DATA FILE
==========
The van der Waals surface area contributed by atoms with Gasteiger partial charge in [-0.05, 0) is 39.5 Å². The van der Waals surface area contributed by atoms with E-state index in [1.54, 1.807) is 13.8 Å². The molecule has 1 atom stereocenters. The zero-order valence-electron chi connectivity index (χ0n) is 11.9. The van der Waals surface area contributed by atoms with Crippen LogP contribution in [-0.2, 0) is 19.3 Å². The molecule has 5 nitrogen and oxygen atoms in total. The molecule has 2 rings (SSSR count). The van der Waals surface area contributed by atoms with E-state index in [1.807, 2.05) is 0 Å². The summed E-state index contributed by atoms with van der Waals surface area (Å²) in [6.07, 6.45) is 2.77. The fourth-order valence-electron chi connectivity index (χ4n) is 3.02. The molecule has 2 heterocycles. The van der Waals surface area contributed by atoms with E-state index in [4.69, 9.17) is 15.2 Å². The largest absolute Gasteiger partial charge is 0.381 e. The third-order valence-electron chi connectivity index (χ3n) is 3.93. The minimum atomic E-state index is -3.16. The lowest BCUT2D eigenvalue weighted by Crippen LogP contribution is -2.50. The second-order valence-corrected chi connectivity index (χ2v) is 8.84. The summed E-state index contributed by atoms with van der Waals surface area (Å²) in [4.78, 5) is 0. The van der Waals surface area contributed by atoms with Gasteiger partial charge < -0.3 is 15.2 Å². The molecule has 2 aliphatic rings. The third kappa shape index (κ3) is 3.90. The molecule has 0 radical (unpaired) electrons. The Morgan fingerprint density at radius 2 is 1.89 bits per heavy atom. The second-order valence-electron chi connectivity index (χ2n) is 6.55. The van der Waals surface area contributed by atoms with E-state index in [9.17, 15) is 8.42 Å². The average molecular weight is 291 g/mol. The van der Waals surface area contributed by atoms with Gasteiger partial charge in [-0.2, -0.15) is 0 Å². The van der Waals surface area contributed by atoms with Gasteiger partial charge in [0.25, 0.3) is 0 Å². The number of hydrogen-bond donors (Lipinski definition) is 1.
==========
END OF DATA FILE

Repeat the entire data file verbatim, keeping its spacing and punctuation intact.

The van der Waals surface area contributed by atoms with Gasteiger partial charge in [-0.05, 0) is 39.5 Å². The van der Waals surface area contributed by atoms with E-state index in [1.54, 1.807) is 13.8 Å². The molecule has 1 atom stereocenters. The zero-order valence-electron chi connectivity index (χ0n) is 11.9. The van der Waals surface area contributed by atoms with Crippen LogP contribution in [-0.2, 0) is 19.3 Å². The molecule has 5 nitrogen and oxygen atoms in total. The molecule has 2 rings (SSSR count). The van der Waals surface area contributed by atoms with E-state index in [1.807, 2.05) is 0 Å². The summed E-state index contributed by atoms with van der Waals surface area (Å²) in [6.07, 6.45) is 2.77. The fourth-order valence-electron chi connectivity index (χ4n) is 3.02. The molecule has 2 heterocycles. The van der Waals surface area contributed by atoms with E-state index in [4.69, 9.17) is 15.2 Å². The largest absolute Gasteiger partial charge is 0.381 e. The third-order valence-electron chi connectivity index (χ3n) is 3.93. The minimum atomic E-state index is -3.16. The lowest BCUT2D eigenvalue weighted by Crippen LogP contribution is -2.50. The second-order valence-corrected chi connectivity index (χ2v) is 8.84. The summed E-state index contributed by atoms with van der Waals surface area (Å²) in [4.78, 5) is 0. The van der Waals surface area contributed by atoms with Gasteiger partial charge < -0.3 is 15.2 Å². The molecule has 2 aliphatic rings. The third kappa shape index (κ3) is 3.90. The molecule has 0 radical (unpaired) electrons. The Morgan fingerprint density at radius 2 is 1.89 bits per heavy atom. The second-order valence-electron chi connectivity index (χ2n) is 6.55. The van der Waals surface area contributed by atoms with E-state index in [9.17, 15) is 8.42 Å². The average molecular weight is 291 g/mol. The van der Waals surface area contributed by atoms with Gasteiger partial charge in [-0.2, -0.15) is 0 Å². The van der Waals surface area contributed by atoms with Gasteiger partial charge in [0.25, 0.3) is 0 Å². The number of hydrogen-bond donors (Lipinski definition) is 1.